Initially they are not sure where they are going. At first, they have to evade their pursuers and are helped by being able to walk in a stream. It then rains heavily, which is unpleasant but helps hide their trail from the dogs. They do see pursuers and, indeed, feel that the Germans are after them, till they see that the Germans have seen another prisoner and once they shoot him, they leave. They bump into an Austrian forester. He is prepared to help them and, as he had been in Siberia, speaks some Russian. However, albeit very reluctantly, they steal his bread and his jacket. Ivan feels very guilty about this afterwards.
Ivan thinks that the best place to go would be Trieste, where there are a lot of partisans, including, in particular Yugoslav partisans. However, the Alps are in the way. They slowly make their way up the mountain, not helped by the fact that Ivan has no shoes and Giulia has only clogs. It is cold and miserable and they are hungry and tired.
Much of the book tells not only of their journey but, inevitably, of their relationship. They get on well with one another and though Ivan is, eventually, attracted to her, it seems that he accepts, at least initially, that that is not a priority. They talk about their respective countries. In particular, Ivan is critical of the collective farm system (omitted, as mentioned above, from the Russian edition of this book). However, he does extol the beautiful landscape of Belarus (of which, of course, Giulia has not heard). Giulia praises the Soviet system where, she says, there is freedom, as opposed to the situation in Fascist Italy. She is horrified to learn from him of the 1933 Ukraine famine. (She would have been even more horrified to learn the truth, namely that it was man-made and not, as implied by Ivan, merely an unfortunate event.) Ivan tells her that his father died in this famine. He is also mildly critical of the collective farm system. She has only heard the positive propaganda about the Soviet Union through Italian communist circles and does not want to know the negative side.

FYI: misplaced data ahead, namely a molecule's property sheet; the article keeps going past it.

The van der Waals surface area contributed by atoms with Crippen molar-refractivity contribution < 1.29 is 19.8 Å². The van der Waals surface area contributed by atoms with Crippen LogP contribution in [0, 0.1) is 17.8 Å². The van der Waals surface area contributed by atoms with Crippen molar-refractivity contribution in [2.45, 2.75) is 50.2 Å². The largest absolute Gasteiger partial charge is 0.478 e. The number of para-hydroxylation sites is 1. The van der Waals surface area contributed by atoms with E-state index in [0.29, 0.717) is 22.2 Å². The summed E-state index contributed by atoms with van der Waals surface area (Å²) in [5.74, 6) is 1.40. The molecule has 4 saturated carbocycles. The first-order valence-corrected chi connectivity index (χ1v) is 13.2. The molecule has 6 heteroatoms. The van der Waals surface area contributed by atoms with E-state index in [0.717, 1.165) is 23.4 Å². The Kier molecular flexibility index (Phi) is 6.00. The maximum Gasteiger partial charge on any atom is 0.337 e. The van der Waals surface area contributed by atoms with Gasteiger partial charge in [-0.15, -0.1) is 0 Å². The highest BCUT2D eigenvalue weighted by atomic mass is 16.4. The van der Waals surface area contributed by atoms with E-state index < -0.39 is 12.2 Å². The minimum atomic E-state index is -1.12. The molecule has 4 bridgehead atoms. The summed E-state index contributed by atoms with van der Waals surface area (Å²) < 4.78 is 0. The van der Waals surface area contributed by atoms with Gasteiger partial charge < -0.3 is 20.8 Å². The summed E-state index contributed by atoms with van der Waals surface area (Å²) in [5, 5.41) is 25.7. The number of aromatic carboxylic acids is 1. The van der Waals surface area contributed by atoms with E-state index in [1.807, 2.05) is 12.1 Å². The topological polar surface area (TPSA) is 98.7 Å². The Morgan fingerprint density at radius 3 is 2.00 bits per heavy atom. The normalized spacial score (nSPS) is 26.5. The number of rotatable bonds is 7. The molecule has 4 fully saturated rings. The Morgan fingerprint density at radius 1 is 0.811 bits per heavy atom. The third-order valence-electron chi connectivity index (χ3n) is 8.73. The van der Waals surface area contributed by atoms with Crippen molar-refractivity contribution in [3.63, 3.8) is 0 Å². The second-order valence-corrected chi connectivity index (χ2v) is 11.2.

As well as the inevitable pursuers, they also have one other problem – the mad German. He seems to have escaped when they did and seems to be following them, popping up on several occasions, demanding bread, which he knows that they have, and generally being quite threatening. They are worried that he will attract the pursuers.
Bykaŭ tells an excellent tale, keeping us guessing all the time as to whether and how they might escape. He skilfully describes their various problems but also shows the positive. When the weather improves, his description of the Alpine landscape is quite lyrical. He also shows the development of their relationship and even makes a comparison between Ivan’s feelings for Giulia and the feelings he had for a nurse with his Soviet unit. It is an interesting addition to the World War II literature and it is good that we can now read a translation of the Belarusian original.
First published by Sovetsky Pisatel’ in 1964
First published in English by Progress Publishers in 1966
Translated by Mikalai Khilo